Qualcomm says plug-in charging is too “cumbersome,” its new technology could lead to electric cars being charged whilst driving.
The trials will take place before the end of the year, with an adapted version of Formula 1 car designer Delta Motorsport’s E4 coupe electric car being the main test vehicle. Further tests will be carried out in 2013 using Renault electric cars.
Inductive charging – which involves using an electromagnetic field to transfer energy – is less efficient than traditional direct charging, but Qualcomm says the difference in its new tech is only “marginal.”
“The adoption of WECV [wireless electric vehicle charging] technology will lead to a shift in charging behaviour,” said Qualcomm. “Batteries could be smaller with the resulting reduction in electric vehicle cost and weight.”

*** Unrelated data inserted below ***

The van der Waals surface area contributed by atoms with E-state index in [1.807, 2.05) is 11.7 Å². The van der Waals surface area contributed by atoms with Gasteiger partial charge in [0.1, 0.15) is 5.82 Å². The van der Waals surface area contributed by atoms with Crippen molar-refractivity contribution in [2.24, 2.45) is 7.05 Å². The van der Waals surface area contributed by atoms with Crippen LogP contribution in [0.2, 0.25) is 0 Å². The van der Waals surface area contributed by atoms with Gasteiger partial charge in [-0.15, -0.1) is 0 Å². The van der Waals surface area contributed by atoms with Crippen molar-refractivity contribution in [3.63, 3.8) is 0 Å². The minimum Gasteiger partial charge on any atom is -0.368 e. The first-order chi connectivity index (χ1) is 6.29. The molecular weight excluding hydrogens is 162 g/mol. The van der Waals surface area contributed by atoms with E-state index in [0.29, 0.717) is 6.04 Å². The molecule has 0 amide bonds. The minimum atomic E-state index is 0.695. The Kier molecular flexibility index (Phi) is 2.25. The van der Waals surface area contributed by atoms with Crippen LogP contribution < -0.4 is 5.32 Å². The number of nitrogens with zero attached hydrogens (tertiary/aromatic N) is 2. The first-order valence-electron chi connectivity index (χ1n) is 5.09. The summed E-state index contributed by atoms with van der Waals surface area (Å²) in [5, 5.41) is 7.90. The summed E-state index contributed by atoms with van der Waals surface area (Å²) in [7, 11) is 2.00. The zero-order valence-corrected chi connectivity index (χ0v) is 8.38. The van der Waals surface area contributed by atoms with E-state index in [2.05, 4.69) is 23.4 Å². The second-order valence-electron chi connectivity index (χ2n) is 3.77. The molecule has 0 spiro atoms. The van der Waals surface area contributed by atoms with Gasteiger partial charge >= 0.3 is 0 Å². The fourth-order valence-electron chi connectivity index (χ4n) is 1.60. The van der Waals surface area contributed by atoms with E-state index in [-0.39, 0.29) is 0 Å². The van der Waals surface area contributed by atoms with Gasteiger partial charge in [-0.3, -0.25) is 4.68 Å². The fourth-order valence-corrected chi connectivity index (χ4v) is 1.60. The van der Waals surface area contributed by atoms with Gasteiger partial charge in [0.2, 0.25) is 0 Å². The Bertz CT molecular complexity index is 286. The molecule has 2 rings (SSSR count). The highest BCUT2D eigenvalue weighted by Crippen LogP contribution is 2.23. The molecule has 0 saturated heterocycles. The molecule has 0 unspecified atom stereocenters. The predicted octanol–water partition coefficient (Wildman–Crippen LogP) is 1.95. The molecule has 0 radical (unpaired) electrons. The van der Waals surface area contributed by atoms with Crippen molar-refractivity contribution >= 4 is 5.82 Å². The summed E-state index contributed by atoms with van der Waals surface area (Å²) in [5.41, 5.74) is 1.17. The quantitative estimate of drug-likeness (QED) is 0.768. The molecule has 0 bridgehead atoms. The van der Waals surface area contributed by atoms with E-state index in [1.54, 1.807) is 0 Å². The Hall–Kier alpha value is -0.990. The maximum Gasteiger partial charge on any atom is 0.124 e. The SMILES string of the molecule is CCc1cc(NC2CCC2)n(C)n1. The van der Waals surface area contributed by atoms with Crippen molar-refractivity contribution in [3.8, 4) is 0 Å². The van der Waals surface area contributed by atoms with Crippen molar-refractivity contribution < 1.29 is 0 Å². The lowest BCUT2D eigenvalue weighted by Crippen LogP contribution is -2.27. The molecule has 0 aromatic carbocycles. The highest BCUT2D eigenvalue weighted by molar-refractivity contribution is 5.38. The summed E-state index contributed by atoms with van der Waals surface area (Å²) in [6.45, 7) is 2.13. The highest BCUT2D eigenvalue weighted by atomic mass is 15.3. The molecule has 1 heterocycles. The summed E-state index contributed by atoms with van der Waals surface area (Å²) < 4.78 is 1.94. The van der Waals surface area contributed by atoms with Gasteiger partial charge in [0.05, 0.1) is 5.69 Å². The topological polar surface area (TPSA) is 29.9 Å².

The firm added that its technology – dubbed Qualcomm Halo – could be used to keep vehicles’ battery charges at between 40-80%, thereby maximising the life expectancy of the batteries. For the moment, it will only work when a vehicle is stationary.
The trial will see charging pads placed at Qualcomm’s west London office, close to the Silicon Roundabout tech hub, and at the premises of the minicab company Addison Lee.
Addison Lee also intends to fit the equipment to some of its Citroen-built vehicles.
Qualcomm is not alone in developing a plug-free charging solution.
BMW, Daimler, Volkswagen and others are already involved in a rival induction charging trial in Germany.